I'm just curious really, because reading MN lots of parents are being informed of their children's levels. My children's school does use the optional tests for years 3,4 and 5 but parents are not given levels in the reports. This is a deliberate policy, and I was wondering if our school is unusual doing this...
Ours didn't. Only yr2 and yr6. Otherwise we'd be told if the child was more or less at his/her expected level. But after the school was critisised for not informing parents of their DCs progress accurately enough they have given out levels at every parents evening and I suspect their might in the reports too.
Of course they will know. All the teachers will be grading the kids on levels at least once a term for reading, writing and maths and probably science. They will probably ask if you tell them, but to be honest, I personally wouldn't worry about it too much. I worked as a teacher until my kids were born and tbh couldn't really give a shit about levels and all that crap, but suppose that's a different argument.... Teaching is all about record keeping imo now and it's all about data and tracking progress etc.... As long as your kids are happy and keepig up with the other kids, I wouldn't let it worry you
I'm just wondering really. The head says he does not believe in labelling children with levels. I guess they would tell me if I asked, but would frown upon it. I don't think I will ask. Her report says she has met the targets for the year and in one or two subjects (art, history) exceeded them, so I'm guessing that as she's in year 3, she is a 3c. It's a bit crazy guessing though isn't it!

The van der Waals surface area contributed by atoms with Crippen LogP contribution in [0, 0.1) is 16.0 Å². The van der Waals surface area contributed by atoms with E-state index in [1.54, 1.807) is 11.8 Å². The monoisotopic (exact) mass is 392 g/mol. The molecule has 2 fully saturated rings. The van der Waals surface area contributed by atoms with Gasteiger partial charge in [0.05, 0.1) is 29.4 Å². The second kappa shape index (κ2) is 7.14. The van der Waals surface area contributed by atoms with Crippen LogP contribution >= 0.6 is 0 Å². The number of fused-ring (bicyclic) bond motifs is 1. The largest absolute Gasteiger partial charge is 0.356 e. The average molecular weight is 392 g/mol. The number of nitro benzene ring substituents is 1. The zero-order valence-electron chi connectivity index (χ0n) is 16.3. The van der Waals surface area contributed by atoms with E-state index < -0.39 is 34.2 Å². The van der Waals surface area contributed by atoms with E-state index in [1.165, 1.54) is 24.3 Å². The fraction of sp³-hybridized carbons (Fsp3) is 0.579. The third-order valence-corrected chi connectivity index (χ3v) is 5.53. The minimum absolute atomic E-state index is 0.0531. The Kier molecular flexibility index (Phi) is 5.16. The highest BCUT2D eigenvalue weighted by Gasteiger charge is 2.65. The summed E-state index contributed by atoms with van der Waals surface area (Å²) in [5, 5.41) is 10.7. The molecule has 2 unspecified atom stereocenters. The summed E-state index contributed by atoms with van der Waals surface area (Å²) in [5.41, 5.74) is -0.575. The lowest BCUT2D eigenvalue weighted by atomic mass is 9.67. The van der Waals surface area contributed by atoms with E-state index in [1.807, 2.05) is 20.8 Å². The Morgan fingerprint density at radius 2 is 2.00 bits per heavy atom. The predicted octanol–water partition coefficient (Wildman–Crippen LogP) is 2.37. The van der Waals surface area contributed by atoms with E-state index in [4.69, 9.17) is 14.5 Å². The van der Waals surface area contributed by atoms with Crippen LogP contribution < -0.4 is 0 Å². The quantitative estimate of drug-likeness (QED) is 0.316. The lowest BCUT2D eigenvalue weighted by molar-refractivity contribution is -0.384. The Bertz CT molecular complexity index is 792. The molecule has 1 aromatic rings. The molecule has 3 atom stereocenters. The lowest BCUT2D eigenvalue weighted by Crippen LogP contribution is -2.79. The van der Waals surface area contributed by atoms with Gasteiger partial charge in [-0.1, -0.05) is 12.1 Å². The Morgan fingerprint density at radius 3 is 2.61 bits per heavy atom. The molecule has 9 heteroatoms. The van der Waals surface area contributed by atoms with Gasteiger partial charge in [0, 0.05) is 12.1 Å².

no you're not crazy. It sounds like the head has the right idea. I would be more worried if they are frantically testing the kids all the time because there is no time left for the rest of the curriculum. I taught a year 2 class and from January onwards we were practising for sats every day, fair enough it was about 4 years ago and now the tests are less formal. But that's alot of test practise for a 6/7 year old!!! The levels for an average kid are supposed to be 2 year 2 and level 4 in year 6. But it is not a level a year so hard to quantify. The best thing you could do for your own children is not to concentrate on all that stuff but to read with them at home and help them to have a positive attitude to their work. FGS they have until they are 16 to take their GCSE's and they are what really matter overall. Sorry rant over. I know you want to know and so would I just out of curiosity but I woudn't get hung up on it
We got through primary without knowing any levels except the broad ones at year 2 and 6 (ie: just 5 rather than 5a, b or c). With hindsight it didn't matter one jot although it was mildly irritating at the time.